33 years of AutoCAD upgrades rated – part 5 – summary

In this final post of the series, I’ll examine the patterns that have emerged from the upgrade history I rated in parts 1 to 4. Bear in mind I’m only assessing the DOS (up to R13) and Windows (from R12 on) versions of the full version of AutoCAD. Of course, this only represents my opinion of those releases and is bound to be biased by the uses I and my users have for the software. Your experiences and opinions will almost certainly vary.

What can I say? My assessment is based on a third of a century of experience, and I’ve tried to be as objective as I can. I’m not unique in perceiving the decline of the AutoCAD upgrade; you’ll see the same said by long-standing customers and experienced independents all over the place. Ralph Grabowski, for example:

The new feature list for AutoCAD’s annual “big-R” release … Full post

33 years of AutoCAD upgrades rated – part 4

In this series of posts, I am looking back on all the AutoCAD upgrades I’ve experienced over the years and rate each of them out of 10. See post 1 for information about what the ratings mean.

In part 4, I rate AutoCAD 2011 to AutoCAD 2017.

  • AutoCAD 2011 (March 2010): 5 – Object transparency was a very important enhancement for some. The X-Ray and other visual styles made 3D editing more efficient. Object visibility (independent of layers) was handy but has confused some DWG recipients ever since. Selection Cycling, Add selected and Select Similar (which had been in AutoCAD-based verticals for a while) were true productivity enhancers. Geometric constraints were improved but still confined to 2D, as they are to this day. Finally, Autodesk’s first of several failed attempts at an online Help system meant this wasn’t such a good release as it could have been.
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BricsCAD’s LISP kicks sand in the face of AutoCAD’s

If you’re a power user or CAD Manager transitioning from AutoCAD to BricsCAD, one of the things you’ll like is that almost all of your LISP routines will just work. That’s not an statement that can be made about various Autodesk products that bear the AutoCAD name, such as AutoCAD 360, AutoCAD LT and AutoCAD for Mac.

It’s not just simple old AutoLISP code that runs in BricsCAD, but complex dialog routines that use DCL, and Visual LISP stuff that uses ActiveX. Yes, even on the Mac and Linux platforms. Some DOSLib functions are built in and the rest can be loaded, as with AutoCAD. Even OpenDCL is supported. It’s a quite astonishingly high level of compatibility.

But it’s not 100%. There are minor incompatibilities, system variable and command-line differences that cause problems in a handful of cases. It’s often possible to work around these and still retain … Full post

33 years of AutoCAD upgrades rated – part 3

In this series of posts, I am looking back on all the AutoCAD upgrades I’ve experienced over the years and rate each of them out of 10. See post 1 for information about what the ratings mean.

In part 3, I rate AutoCAD 2004 to AutoCAD 2010.

  • AutoCAD 2004 (March 2003): 5 -The return of Express tools was a good start. Better still, Autodesk’s abortive attempt to sell Express Tools as an extra meant some effort had been put into improving them and they were much bigger and better in 2004 than they were in 2000. The death of the annoying UI stuff didn’t come a moment too soon. This upgrade had a few other useful additions and the new DWG format was more efficient, but overall nothing to get too excited about.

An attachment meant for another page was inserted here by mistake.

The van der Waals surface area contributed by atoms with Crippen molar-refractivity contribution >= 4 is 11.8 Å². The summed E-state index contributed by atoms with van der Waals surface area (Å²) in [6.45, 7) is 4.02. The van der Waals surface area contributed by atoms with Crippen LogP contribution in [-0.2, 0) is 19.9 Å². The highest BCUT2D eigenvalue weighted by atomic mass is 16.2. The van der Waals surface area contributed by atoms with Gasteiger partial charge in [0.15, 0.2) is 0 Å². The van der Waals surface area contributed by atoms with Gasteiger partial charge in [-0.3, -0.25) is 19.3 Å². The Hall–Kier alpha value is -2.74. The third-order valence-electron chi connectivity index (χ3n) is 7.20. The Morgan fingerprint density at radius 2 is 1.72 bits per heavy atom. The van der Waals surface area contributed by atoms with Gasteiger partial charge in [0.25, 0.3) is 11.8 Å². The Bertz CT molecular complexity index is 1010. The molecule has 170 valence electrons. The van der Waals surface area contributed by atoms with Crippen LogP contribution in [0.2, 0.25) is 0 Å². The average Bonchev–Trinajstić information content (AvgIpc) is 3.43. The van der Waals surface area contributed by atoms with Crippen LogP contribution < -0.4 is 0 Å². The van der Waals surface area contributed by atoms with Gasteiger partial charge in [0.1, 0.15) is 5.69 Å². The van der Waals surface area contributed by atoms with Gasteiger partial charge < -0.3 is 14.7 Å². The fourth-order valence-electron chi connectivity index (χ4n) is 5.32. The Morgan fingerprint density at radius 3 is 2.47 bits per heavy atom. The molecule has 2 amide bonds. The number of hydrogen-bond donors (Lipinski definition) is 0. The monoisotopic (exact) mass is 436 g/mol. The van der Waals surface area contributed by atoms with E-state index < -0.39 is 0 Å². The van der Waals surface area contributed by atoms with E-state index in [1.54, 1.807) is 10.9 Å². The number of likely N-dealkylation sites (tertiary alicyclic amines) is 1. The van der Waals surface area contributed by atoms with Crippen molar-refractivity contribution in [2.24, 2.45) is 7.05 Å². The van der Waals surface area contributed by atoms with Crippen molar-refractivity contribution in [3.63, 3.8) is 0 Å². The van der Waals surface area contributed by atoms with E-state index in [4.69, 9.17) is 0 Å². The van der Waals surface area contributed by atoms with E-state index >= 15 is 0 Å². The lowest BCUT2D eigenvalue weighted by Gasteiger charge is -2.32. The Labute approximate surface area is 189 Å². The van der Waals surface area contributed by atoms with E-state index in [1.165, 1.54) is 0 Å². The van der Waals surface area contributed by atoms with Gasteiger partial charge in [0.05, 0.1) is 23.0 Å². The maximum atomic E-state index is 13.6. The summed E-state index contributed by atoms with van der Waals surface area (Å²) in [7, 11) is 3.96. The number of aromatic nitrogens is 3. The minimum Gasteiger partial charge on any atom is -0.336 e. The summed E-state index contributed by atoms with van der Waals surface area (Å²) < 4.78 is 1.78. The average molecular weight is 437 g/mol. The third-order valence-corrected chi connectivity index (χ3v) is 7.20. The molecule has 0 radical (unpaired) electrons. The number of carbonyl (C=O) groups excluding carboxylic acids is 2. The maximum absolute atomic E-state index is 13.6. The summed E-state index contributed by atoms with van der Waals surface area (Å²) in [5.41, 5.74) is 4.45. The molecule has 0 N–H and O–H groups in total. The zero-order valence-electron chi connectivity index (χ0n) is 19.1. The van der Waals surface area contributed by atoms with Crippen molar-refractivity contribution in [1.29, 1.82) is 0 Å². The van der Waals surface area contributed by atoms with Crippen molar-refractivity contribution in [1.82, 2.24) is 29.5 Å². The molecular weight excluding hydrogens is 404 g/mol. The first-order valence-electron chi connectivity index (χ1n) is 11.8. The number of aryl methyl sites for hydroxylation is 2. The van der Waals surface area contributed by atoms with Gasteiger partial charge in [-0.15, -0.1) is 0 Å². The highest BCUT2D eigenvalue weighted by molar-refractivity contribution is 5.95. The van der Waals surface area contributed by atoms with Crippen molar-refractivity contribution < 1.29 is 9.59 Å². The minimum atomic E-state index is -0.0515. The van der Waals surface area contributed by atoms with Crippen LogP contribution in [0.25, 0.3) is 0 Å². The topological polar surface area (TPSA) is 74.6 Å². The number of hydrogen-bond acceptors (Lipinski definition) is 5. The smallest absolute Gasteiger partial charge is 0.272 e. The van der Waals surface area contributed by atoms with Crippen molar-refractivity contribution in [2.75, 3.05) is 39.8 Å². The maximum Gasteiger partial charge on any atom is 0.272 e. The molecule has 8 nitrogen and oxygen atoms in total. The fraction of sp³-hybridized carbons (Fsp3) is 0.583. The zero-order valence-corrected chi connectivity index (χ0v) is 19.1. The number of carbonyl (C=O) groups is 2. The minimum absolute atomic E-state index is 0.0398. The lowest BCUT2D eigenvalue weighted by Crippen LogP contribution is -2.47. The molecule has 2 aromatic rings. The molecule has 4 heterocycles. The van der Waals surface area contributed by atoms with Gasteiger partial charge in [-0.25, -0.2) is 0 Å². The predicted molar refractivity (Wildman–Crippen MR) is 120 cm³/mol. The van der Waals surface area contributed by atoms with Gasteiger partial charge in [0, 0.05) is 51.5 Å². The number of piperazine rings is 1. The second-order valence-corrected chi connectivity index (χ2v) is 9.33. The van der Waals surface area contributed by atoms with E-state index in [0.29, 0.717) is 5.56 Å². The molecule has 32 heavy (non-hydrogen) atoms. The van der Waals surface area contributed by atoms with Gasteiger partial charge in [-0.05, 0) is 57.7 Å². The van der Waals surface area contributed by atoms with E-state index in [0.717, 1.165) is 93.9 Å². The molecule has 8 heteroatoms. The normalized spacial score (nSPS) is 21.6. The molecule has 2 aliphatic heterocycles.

• AutoCAD 2005 (March 2004): 4 – Autodesk introduced the Sheet Set Manager with this … Full post

33 years of AutoCAD upgrades rated – part 2

In this series of posts, I am looking back on all the AutoCAD upgrades I’ve experienced over the years and rate each of them out of 10. See post 1 for information about what the ratings mean.

In part 2, I rate AutoCAD Release 12 to AutoCAD 2002.

  • AutoCAD Release 12 (June 1992): 9 – Big, big changes. A mass of UI and other improvements. Lots of new dialog boxes. The first release that retained its predecessor’s DWG format, which was very handy. DCL gave LISP and C programmers the ability to create dialog box commands. The first usable Windows version (the R11 extension version was a shocker). Came with a Bonus CD full of extra stuff; a big deal in those days of limited connectivity. Autodesk’s upgrade amnesty (upgrade from any earlier release for $500 in the USA) made this extremely strong value for money, too.
    Full post
  • 33 years of AutoCAD upgrades rated – part 1

    In this series of posts I will look back on all the AutoCAD upgrades I’ve experienced over the years and rate each of them out of 10.

    This is not a rating of the software in absolute terms, it’s a relative rating of the upgrade. That is, the improvement the software made on its predecessor. AutoCAD 2000i is a much better piece of software than AutoCAD Release 2.5, and given the choice I would rather use the former, no contest. But as an upgrade, 2000i sucked and 2.5 rocked. The biggest improving upgrade is the benchmark and gets 10; the others are rated in comparison. If a release is worse overall than its predecessor, it goes into minus territory.

    In part 1, I rate AutoCAD Version 1.4 to Release 11. This is not quite a full assessment of all AutoCAD upgrades because my AutoCAD experience started with AutoCAD Version 1.4 … Full post

    Script for creating AutoCAD Classic workspace

    Edwin Prakaso at the excellent CAD Notes blog has done something that, in hindsight, is blindingly obvious but nevertheless very useful to a multitude of people. He’s written a simple script file that sets up the Classic workspace (or something close to it). It works in any recent AutoCAD or AutoCAD LT. Here’s the blog post:

    AutoCAD Script to Create Classic Workspace Automatically

    Edwin uses Microsoft OneDrive to store the script file, so if your workplace restricts access to Cloud storage you might need to download it at home.

    I’ve added a reference to this script to my post AutoCAD 2017 – Putting things back to “normal”.

    Undo, U, Redo, Erase, Oops differences explained

    It’s been a while since I posted any beginners’ tips, so here goes.

    There are several commands in AutoCAD to do with reversing things you’ve done. They are in some cases subtly different and this can confuse newcomers. Here’s what they do: